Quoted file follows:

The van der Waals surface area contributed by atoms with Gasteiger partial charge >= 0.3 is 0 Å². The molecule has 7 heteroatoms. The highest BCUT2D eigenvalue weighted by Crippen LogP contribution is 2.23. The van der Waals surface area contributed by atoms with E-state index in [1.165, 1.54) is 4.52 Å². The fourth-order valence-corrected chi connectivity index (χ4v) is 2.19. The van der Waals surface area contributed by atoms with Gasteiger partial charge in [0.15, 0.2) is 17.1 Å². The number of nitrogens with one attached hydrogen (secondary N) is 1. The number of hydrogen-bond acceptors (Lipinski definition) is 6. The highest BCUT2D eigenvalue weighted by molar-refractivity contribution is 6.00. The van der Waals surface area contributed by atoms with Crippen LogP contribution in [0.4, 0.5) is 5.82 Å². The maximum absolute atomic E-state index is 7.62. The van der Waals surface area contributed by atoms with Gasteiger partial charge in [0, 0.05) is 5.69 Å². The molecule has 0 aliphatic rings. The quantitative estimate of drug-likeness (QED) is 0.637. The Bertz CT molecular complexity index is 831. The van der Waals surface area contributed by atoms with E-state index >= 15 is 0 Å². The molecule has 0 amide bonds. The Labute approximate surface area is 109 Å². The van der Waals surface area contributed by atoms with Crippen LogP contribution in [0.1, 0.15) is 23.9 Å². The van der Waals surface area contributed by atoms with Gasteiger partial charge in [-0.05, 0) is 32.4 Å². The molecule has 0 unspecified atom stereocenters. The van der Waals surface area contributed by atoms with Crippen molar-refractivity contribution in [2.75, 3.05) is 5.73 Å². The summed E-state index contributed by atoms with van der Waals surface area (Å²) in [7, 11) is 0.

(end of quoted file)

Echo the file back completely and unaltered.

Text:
The van der Waals surface area contributed by atoms with Gasteiger partial charge >= 0.3 is 0 Å². The molecule has 7 heteroatoms. The highest BCUT2D eigenvalue weighted by Crippen LogP contribution is 2.23. The van der Waals surface area contributed by atoms with E-state index in [1.165, 1.54) is 4.52 Å². The fourth-order valence-corrected chi connectivity index (χ4v) is 2.19. The van der Waals surface area contributed by atoms with Gasteiger partial charge in [0.15, 0.2) is 17.1 Å². The number of nitrogens with one attached hydrogen (secondary N) is 1. The number of hydrogen-bond acceptors (Lipinski definition) is 6. The highest BCUT2D eigenvalue weighted by molar-refractivity contribution is 6.00. The van der Waals surface area contributed by atoms with Crippen LogP contribution in [0.4, 0.5) is 5.82 Å². The maximum absolute atomic E-state index is 7.62. The van der Waals surface area contributed by atoms with Gasteiger partial charge in [0, 0.05) is 5.69 Å². The molecule has 0 aliphatic rings. The quantitative estimate of drug-likeness (QED) is 0.637. The Bertz CT molecular complexity index is 831. The van der Waals surface area contributed by atoms with E-state index >= 15 is 0 Å². The molecule has 0 amide bonds. The Labute approximate surface area is 109 Å². The van der Waals surface area contributed by atoms with Crippen LogP contribution in [0.1, 0.15) is 23.9 Å². The van der Waals surface area contributed by atoms with Gasteiger partial charge in [-0.05, 0) is 32.4 Å². The molecule has 0 unspecified atom stereocenters. The van der Waals surface area contributed by atoms with Crippen molar-refractivity contribution in [2.75, 3.05) is 5.73 Å². The summed E-state index contributed by atoms with van der Waals surface area (Å²) in [7, 11) is 0.